My Podcast is a Calving Glacier – An interview hosted by Kate Loving and The Collective Wisdom

Glacier CalvingIn a glacier getting ready to calve – nothing much seems to be happening until…it does.

But, in the shifting, stretching, splitting and sliding process of glacier calving, there’s a lot of covert activity.

What does this have to do with my upcoming podcast?

It’s been one heck of a cold winter and sitting in front of my computer with extra layers of clothing and my little space heater blowing hot air on feet refusing to warm up, a big chunk of ice breaking off from a bigger chunk of ice seems an appropriate metaphor.

There’s a lot to learn about podcasting before anything happens. I’ve been shifting, stretching, splitting and sliding my way through the learning curve of how-to.

And now, poised on the edge is a video interview ready to slide from the mother lode of topics to come.

During this interview Kate Loving Shenk, radio talk show host of Kate Loving And The Collective Wisdom, asks some insightful questions into the purpose and potential of Boldly Bald Women and lays the foundation for the benefits of listening to the-soon-to-be-released podcast series.

Take a look, if you will please. Share the interview with your media world. Help me reach the women who will benefit from hearing the podcasts and having opportunities for more individualized help.

Why? Because, if you don’t already know a woman who struggles with the emotional and social impacts of hair loss, or know of someone who does, the likelihood is that at some time in the future you will. And you’ll already know how best to help. Click link to view.

Powerful Boldly Bald Women

What Can You Do? Will You?

What a different world this would be if everyone did just one kind thing for someone else each day. And if those who received such acts of kindness had an attitude of gratitude instead of the greedy sense of entitlement so many have these days.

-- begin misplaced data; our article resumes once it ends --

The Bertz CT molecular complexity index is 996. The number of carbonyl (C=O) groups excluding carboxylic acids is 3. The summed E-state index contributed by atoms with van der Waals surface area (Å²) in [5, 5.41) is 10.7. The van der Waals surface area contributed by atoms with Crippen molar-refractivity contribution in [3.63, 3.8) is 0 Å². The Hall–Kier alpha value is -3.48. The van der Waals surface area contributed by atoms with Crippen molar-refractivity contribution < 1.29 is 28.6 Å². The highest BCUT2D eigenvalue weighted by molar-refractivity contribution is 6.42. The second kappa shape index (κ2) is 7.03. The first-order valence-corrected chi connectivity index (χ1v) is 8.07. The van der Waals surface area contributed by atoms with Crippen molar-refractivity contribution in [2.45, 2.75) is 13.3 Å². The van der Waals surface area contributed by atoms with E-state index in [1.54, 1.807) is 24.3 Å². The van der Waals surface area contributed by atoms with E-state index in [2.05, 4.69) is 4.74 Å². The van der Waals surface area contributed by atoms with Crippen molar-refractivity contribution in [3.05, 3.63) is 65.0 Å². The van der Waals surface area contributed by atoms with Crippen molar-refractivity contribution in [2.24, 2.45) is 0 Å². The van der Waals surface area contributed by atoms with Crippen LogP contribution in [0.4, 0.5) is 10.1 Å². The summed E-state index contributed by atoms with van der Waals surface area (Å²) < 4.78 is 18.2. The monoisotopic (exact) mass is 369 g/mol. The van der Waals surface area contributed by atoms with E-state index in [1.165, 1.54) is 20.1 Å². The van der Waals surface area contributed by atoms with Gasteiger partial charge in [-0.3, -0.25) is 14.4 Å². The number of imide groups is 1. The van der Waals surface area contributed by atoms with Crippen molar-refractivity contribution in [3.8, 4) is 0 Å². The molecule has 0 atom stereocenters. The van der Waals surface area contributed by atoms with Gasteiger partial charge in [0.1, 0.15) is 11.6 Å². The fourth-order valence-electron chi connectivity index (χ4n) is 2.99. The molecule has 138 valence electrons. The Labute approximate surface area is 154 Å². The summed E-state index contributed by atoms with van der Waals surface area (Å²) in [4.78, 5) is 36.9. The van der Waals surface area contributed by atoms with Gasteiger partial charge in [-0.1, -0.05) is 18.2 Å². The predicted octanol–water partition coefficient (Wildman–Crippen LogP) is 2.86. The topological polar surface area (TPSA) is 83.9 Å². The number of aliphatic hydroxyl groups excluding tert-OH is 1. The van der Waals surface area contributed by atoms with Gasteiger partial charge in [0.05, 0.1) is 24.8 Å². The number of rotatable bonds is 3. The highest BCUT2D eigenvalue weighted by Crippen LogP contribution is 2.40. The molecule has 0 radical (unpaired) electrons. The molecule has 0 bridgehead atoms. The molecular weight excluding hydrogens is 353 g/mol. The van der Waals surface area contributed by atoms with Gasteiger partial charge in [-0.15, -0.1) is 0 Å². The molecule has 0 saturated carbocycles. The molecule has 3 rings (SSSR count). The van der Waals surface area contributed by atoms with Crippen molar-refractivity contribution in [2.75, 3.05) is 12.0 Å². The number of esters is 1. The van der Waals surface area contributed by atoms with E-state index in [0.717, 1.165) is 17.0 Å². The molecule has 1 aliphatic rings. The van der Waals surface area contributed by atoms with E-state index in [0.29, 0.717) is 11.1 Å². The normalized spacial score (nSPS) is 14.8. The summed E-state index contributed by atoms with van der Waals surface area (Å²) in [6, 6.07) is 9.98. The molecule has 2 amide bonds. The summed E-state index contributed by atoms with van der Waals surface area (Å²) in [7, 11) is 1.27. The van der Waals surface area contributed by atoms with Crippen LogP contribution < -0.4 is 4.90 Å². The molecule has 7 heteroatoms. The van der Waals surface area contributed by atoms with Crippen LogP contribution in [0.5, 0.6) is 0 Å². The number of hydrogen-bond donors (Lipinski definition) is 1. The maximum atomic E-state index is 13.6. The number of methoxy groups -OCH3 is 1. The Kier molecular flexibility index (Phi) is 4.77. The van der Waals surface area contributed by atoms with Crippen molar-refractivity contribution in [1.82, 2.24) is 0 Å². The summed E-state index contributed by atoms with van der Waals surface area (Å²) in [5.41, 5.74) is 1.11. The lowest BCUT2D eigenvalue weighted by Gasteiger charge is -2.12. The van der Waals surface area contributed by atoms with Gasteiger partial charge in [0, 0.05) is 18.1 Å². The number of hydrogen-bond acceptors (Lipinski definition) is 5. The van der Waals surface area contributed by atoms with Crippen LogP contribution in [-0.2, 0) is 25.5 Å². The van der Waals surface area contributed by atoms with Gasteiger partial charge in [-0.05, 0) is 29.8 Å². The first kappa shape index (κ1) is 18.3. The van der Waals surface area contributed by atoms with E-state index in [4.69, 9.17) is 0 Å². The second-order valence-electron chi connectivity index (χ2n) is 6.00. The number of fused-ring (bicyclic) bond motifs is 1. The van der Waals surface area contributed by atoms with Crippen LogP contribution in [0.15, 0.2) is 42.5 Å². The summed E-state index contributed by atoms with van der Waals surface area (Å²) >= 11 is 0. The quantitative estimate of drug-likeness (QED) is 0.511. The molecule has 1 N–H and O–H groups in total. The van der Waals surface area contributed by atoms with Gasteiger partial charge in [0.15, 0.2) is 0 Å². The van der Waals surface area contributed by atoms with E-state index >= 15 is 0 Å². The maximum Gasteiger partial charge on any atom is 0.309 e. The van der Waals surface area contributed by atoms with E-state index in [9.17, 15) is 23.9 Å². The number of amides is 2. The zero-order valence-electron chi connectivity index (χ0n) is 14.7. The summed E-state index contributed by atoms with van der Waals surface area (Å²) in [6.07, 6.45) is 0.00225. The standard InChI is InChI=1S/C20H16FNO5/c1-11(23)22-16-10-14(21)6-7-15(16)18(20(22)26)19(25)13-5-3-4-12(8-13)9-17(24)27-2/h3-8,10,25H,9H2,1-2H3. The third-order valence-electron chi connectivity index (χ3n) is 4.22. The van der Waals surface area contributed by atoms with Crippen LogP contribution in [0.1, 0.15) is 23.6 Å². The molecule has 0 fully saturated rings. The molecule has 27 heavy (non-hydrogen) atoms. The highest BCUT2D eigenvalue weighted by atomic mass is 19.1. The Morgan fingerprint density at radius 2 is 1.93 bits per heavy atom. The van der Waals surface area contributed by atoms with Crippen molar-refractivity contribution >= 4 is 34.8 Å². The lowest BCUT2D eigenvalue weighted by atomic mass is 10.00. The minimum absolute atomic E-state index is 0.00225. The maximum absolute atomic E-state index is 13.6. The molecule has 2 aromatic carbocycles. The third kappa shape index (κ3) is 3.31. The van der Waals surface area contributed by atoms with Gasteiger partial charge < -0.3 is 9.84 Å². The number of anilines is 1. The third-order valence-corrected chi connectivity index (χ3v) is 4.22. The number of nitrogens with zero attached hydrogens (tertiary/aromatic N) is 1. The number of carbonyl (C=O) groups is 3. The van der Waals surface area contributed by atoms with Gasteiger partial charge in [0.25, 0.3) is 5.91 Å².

You are so right that good people find themselves in horrendous situations. And, unfortunately, good people with the means and desire to help are often taken advantage of horribly and pull back from offering aid.

In our time of lightening fast communication it seems the negatives find a way to fly into our homes and lives so much faster and are more frequently focused on than the positive, genuine and generous.

It is said that what we think, so we become. What we focus on is what we think about. I believe there is true evil in the world, and it is not to be denied nor underestimated.

But…what if we focus on bringing the good – and there is good – to the foreground of our thoughts and lives? What if we as individuals and nations and a world energized the good and took sensationalism away from the bad?
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Upcoming Podcast – Boldly Bald Women: How to Survive and Thrive in a Hair-Obsessed World

I am so excited to share the newly created cover for my upcoming podcast. I will be interviewing both experts and women who have struggled with hair loss and found a way to regain their self confidence and reclaim their joy. The mission of this podcast is to extend our reach to as many women as possible who would benefit from acceptance, understanding and knowledge about thriving as bald women.

Please share this on your facebook pages. Together we can open a pathway for our sisters to follow that will make living with alopecia – or any other form of hair loss – easier for those who follow us.